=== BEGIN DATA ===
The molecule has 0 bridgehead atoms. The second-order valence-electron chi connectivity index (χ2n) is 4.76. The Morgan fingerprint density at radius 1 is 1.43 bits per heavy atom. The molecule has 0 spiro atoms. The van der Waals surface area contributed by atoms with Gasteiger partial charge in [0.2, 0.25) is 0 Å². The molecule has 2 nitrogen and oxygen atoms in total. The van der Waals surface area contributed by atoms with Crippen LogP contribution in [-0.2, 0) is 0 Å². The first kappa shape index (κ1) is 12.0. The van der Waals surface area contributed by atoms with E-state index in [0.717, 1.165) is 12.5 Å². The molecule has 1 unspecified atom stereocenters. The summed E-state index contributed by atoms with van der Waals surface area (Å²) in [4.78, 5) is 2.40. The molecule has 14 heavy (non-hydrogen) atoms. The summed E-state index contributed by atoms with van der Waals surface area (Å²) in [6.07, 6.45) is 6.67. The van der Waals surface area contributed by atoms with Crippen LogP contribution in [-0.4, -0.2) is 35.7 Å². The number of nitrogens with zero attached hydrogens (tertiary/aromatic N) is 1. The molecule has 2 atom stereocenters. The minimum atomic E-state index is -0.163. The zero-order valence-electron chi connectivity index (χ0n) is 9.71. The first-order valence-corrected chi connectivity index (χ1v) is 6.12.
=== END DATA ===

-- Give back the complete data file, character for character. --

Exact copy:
The molecule has 0 bridgehead atoms. The second-order valence-electron chi connectivity index (χ2n) is 4.76. The Morgan fingerprint density at radius 1 is 1.43 bits per heavy atom. The molecule has 0 spiro atoms. The van der Waals surface area contributed by atoms with Gasteiger partial charge in [0.2, 0.25) is 0 Å². The molecule has 2 nitrogen and oxygen atoms in total. The van der Waals surface area contributed by atoms with Crippen LogP contribution in [-0.2, 0) is 0 Å². The first kappa shape index (κ1) is 12.0. The van der Waals surface area contributed by atoms with E-state index in [0.717, 1.165) is 12.5 Å². The molecule has 1 unspecified atom stereocenters. The summed E-state index contributed by atoms with van der Waals surface area (Å²) in [4.78, 5) is 2.40. The molecule has 14 heavy (non-hydrogen) atoms. The summed E-state index contributed by atoms with van der Waals surface area (Å²) in [6.07, 6.45) is 6.67. The van der Waals surface area contributed by atoms with Crippen LogP contribution in [-0.4, -0.2) is 35.7 Å². The number of nitrogens with zero attached hydrogens (tertiary/aromatic N) is 1. The molecule has 2 atom stereocenters. The minimum atomic E-state index is -0.163. The zero-order valence-electron chi connectivity index (χ0n) is 9.71. The first-order valence-corrected chi connectivity index (χ1v) is 6.12.